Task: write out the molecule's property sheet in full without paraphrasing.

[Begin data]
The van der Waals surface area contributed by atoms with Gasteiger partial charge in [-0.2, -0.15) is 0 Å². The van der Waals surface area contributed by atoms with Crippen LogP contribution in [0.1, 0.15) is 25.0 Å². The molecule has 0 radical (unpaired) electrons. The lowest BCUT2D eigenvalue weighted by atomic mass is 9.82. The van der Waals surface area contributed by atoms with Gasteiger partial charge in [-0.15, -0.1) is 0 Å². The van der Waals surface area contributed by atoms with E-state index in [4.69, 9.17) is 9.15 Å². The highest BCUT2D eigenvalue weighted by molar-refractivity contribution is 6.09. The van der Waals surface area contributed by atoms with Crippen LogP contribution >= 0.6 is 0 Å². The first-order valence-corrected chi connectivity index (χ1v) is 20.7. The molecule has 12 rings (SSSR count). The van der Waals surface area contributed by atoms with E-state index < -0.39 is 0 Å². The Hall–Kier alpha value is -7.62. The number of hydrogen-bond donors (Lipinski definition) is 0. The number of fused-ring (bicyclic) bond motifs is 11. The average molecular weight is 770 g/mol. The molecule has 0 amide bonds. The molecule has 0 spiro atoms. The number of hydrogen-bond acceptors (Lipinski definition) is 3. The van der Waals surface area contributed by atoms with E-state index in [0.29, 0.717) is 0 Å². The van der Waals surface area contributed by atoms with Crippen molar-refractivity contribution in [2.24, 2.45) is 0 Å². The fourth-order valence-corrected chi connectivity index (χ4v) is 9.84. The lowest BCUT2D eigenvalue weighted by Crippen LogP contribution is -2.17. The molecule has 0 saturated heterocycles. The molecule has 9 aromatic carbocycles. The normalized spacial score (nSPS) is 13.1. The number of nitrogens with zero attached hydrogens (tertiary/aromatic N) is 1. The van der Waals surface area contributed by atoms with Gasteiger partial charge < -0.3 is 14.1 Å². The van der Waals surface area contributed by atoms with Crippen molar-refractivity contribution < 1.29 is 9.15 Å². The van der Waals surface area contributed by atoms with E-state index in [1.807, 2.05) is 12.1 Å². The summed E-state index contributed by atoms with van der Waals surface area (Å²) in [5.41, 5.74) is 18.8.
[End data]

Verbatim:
The van der Waals surface area contributed by atoms with Gasteiger partial charge in [-0.2, -0.15) is 0 Å². The van der Waals surface area contributed by atoms with Crippen LogP contribution in [0.1, 0.15) is 25.0 Å². The molecule has 0 radical (unpaired) electrons. The lowest BCUT2D eigenvalue weighted by atomic mass is 9.82. The van der Waals surface area contributed by atoms with Gasteiger partial charge in [-0.15, -0.1) is 0 Å². The van der Waals surface area contributed by atoms with E-state index in [4.69, 9.17) is 9.15 Å². The highest BCUT2D eigenvalue weighted by molar-refractivity contribution is 6.09. The van der Waals surface area contributed by atoms with Crippen LogP contribution >= 0.6 is 0 Å². The first-order valence-corrected chi connectivity index (χ1v) is 20.7. The molecule has 12 rings (SSSR count). The van der Waals surface area contributed by atoms with E-state index < -0.39 is 0 Å². The Hall–Kier alpha value is -7.62. The number of hydrogen-bond donors (Lipinski definition) is 0. The number of fused-ring (bicyclic) bond motifs is 11. The average molecular weight is 770 g/mol. The molecule has 0 amide bonds. The molecule has 0 spiro atoms. The number of hydrogen-bond acceptors (Lipinski definition) is 3. The van der Waals surface area contributed by atoms with E-state index in [0.29, 0.717) is 0 Å². The van der Waals surface area contributed by atoms with Crippen molar-refractivity contribution in [2.24, 2.45) is 0 Å². The fourth-order valence-corrected chi connectivity index (χ4v) is 9.84. The lowest BCUT2D eigenvalue weighted by Crippen LogP contribution is -2.17. The molecule has 0 saturated heterocycles. The molecule has 9 aromatic carbocycles. The normalized spacial score (nSPS) is 13.1. The number of nitrogens with zero attached hydrogens (tertiary/aromatic N) is 1. The van der Waals surface area contributed by atoms with Gasteiger partial charge < -0.3 is 14.1 Å². The van der Waals surface area contributed by atoms with Crippen molar-refractivity contribution < 1.29 is 9.15 Å². The van der Waals surface area contributed by atoms with E-state index in [1.807, 2.05) is 12.1 Å². The summed E-state index contributed by atoms with van der Waals surface area (Å²) in [5.41, 5.74) is 18.8.